I have been doing some independent research of contemporary photographers and was pointed to the work of David Eustace. Largely known for his fashion and celebrity work, I found a project entitled Mar a Bha (As it Was) based on the Isle of Harris in north-west Scotland.

Eustace’s  work immediately had a familiar feel to it. He had chosen to work in monochrome to depict the rugged island. His images often bearing a similarity to my own. He also uses slow shutter speeds and long exposures which I have been experimenting with in Informing Contexts. Guy People, Director of The Scottish Gallery said of his work:

“This was a place where time has stood still, as the season turns immutably; an island facing the vastness of the Atlantic Ocean, life lived in the lee of the storm, senses sharpened, tuned to the drama of each day. The artist’s response was to use slower shutter speeds, the longer exposures symbolic of a pause, an inward breath to allow the experience to persist and lending a grainy truth and mineral sparkle to the rocks and sand.”

He also referred to Eustace’s painterly, abstract aesthetic which I believe is similar to my more recent work.

Here are a few of Eustace’s images alongside some of mine to show the similarity of approach and aesthetic:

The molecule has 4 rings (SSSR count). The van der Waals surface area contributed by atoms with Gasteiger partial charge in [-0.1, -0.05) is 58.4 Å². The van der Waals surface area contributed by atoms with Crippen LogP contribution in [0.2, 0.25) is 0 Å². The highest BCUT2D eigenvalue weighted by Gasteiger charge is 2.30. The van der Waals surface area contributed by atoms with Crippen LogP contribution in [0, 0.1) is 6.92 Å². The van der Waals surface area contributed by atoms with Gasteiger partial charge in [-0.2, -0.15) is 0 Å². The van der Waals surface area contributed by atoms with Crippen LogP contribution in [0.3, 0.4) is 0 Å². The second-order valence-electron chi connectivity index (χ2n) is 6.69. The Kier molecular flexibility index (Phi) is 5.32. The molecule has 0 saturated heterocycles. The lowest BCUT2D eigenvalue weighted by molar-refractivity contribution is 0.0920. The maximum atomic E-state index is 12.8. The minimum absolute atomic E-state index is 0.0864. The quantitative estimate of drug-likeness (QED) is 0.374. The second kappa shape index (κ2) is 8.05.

Mar a Bha – David Eustace

Surfaces and Strategies Portfolio – Alison Price

Mar a Bha – David Eustace

Sustainable Prospects Portfolio – Alison Price

Mar a Bha – David Eustace

Surfaces and Strategies Portfolio – Alison Price

Interestingly, as I loaded these images, thinking mine were very similar, I have realised there are a number of striking differences and aspects of Eustace’s work I might choose to emulate in order to improve my own image making.  In the first pair of images Eustace has focused in on the patterns and light on the water and sand (which at the time of shooting I believed I had done too) whereas I have, in fact, widened the frame to include the distant mountains and the sky.  This is a learning point for me as I think his image is much stronger for it.  In the second pair of images the opposite has occurred with me zooming into the subject.   In the final pair, Eustace has made good use of light whereas mine is flatter and again a wider view.  Having said that, since Surfaces and Strategies I have started picking out elements of the landscape and in this regard Eustace’s work is really interesting for me.  Another useful point for me is to be more careful in capturing light and increasing the tonality in my images.

As I return to Skye on Tuesday I have lots of inspiration and learning points to bear in mind as I bring my Work in Progress Portfolio together.

Alison Price

Alison Price

My name is Alison Price and for the past ten years I have travelled the world photographing wildlife, including Alaska, Antarctica, Borneo, Botswana, the Canadian Arctic, Kenya, Rwanda, South Africa, Zambia and Zimbabwe.
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